United States of America: 8,133 tonnes
The New York Fed serves as the gold's guardian and custodian in the US on behalf of account holders, which include the United States government, foreign governments, other central banks, and formal international organisations.
Germany- 3,355 tonnes
Germany began collecting gold reserves in 1951, and the Bundesbank has been in charge of these reserves ever since.
Italy- 2,452 tonnes
Following WWII, Italy quickly became an exporter, attracting significant inflows of foreign currency, mainly US dollars, a portion of which was used to purchase gold.
France- 2,437 tonnes
During the French Revolution, the first official French gold reserves were established in 1792, which consisted of gold coins taken from the French royal family and the Catholic Church.
Russia- 2,330 tonnes
While Russia lacks a Fort Knox, about two-thirds of the country's gold is stored at a Central Bank vault in Moscow. The remainder is housed in St. Petersburg and Yekaterinburg.
China- 2,113 tonnes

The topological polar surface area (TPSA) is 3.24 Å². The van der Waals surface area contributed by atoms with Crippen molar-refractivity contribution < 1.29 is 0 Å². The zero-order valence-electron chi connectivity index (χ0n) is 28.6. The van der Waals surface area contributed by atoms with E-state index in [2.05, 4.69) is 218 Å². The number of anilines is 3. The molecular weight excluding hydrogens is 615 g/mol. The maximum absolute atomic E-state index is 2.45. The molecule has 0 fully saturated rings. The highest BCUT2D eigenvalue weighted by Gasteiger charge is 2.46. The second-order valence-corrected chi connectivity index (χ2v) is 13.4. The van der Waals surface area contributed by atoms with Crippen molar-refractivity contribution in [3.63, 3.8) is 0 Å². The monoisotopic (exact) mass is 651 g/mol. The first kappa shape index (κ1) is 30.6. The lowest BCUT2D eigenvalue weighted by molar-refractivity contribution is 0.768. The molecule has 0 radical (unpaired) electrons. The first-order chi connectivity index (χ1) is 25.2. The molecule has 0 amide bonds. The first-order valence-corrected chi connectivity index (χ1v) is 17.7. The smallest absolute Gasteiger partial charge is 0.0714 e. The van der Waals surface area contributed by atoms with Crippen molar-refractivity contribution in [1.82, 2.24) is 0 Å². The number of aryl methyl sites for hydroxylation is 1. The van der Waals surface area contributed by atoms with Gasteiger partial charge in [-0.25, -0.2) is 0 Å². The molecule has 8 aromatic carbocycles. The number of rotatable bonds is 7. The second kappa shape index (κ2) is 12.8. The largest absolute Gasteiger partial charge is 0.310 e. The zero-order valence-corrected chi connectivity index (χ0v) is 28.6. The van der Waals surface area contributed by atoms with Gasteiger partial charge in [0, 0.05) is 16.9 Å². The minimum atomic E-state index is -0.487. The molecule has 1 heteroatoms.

China has been an avid buyer of gold. One of its goals with a high gold reserve is to weaken the US Dollar's dominance in the global market.
Switzerland- 1,040 tonnes
In Switzerland, gold bullion is categorised as a monetary equivalent, which means it is exempt from customs charges and value-added tax (VAT).
Japan- 846 tonnes
The main Japanese islands of Hokkaido, Honshu, and Kyushu each have at least six separate epithermal gold provinces and these gold reserves in Japan are overseen by the Bank of Japan.
India- 797 tonnes
India also has huge gold reserves, which are overseen by the Reserve Bank of India.
The Netherlands- 612 tonnes
The Netherlands' official gold reserves are handled by De Nederlandsche Bank (DNB), the Dutch central bank, and Eurosystem members.